16. Derrida poses many good ideas about the archive. I had to read this for a class about archiving a "queer" past and it was, of course, seminal to the class discussion. However, as is expected for Derrida, it was such a challenge to get through, willing myself to sit down and process all of the information was incredibly difficult; at some points I was convinced I wasn't reading in English. The content becomes even more impressive when one think about the fact that this was a lecture.Derrida was u [...]


    17. Sometimes a pseudo-Freudian notion: Of all the books by French theory types that I own and have never read, I consider most often picking this one up, not because the topic--as I understand it from the dust jacket and initial pages--particularly interests me, but simply because it is one of the few gifts that my father ever gave me that was characterized by an attempt to take into account my (then) current interests. So I feel a bit guilty that I never got more than a few pages in, but not--for [...]


    18. Reading this book immediately before visiting Farkasréti Temető made a "world" of difference. (Vide Rams in Sovereignties in Question: The Poetics of Paul Celan.) "There is no archive without a place of consignation, without a tech­nique of repetition, and without a certain exteriority. No archive with­ out outside." (p. 11)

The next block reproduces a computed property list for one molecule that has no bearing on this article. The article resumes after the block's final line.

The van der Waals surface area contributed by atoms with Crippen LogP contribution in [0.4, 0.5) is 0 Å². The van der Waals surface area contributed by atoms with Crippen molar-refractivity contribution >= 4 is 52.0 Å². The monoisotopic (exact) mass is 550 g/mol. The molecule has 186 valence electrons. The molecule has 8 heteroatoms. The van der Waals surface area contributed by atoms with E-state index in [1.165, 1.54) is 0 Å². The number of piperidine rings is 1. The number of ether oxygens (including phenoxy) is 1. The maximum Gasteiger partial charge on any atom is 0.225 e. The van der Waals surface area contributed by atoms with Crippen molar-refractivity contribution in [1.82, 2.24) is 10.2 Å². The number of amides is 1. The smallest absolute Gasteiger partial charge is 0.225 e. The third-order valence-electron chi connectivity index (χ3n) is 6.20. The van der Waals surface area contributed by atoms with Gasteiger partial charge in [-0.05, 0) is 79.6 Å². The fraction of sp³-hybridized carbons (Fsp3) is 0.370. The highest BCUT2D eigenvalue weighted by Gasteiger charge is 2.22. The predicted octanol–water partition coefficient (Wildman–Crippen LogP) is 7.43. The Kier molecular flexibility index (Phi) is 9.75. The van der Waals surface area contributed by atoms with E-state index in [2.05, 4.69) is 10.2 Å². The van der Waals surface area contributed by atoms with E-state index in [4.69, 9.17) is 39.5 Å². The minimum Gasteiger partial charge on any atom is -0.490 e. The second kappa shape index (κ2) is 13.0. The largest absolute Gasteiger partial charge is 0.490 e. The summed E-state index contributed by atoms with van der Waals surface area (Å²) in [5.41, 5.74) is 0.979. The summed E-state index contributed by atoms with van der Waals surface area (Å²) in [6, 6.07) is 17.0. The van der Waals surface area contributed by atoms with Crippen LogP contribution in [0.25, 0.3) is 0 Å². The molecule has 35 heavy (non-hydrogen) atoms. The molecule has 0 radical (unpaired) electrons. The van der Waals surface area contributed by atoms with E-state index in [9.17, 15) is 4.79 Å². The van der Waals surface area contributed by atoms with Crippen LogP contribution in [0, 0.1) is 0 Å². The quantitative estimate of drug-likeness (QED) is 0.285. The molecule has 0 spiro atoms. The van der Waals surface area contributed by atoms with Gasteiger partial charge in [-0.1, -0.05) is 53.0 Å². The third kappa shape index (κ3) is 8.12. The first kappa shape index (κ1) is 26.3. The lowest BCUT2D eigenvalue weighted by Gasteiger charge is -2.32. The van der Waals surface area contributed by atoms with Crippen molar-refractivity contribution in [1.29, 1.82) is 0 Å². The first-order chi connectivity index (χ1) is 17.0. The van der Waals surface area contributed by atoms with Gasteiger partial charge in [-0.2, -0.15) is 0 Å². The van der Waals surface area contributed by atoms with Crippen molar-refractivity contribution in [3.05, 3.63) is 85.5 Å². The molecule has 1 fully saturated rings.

19. Poor kindle copyThis kindle version of Derrida's Archive Fever is basically just a PDF file inserted into the kindle format. It's unreadable because of the file formatting and also because it's upside down. The actual pages aren't even in the right direction.Save your time and pick up the print version.


    20. I would have given this text more stars, if not for the fact that I study historical fiction. The majority of Derrida's main ideas on the archive resemble concepts already discussed by those who have written on the historical genre, and who present and state these concepts more clearly, without references to Freud or using phallocentric ideas and language.


    21. I used to love wordy french philosophy. I think it's because I thought I was cool. Now I like people to tell it to me straight, like a pear cider made from one hundred percent pear. I read the introduction which was what I needed to read at the time. Maybe I'll give it a read further into my MFA year. Maybe I'll just read someone else citing it.


    22. I read this back in 1998 when I first entered my Philosophy program. It as a true hazing experience, but now that e-mail and other e-mediums have shown up, JD's Deconstruction of the Arkhe of e-mail is even more timely.


    23. Oh goodness guys, I probably really understood only one sentence out of every hundred in this book. Not only does Derrida expect to you already be well-versed in Freud, but he also expects you to be intimately familiar with his previous work. I am an expert in neither.


    24. Some interesting ideas, especially on the future orientation of the archive. Vast swathes are verbose and difficult to get through, although I'm sure I could have gotten a lot more out of it if I was familiar with Freud.


    25. Similar to other readings I've done of Derrida this text is more a utility than anything else, a means to an end, a help. My rating is based on how it compliments my research and not so much on the quality of the writing.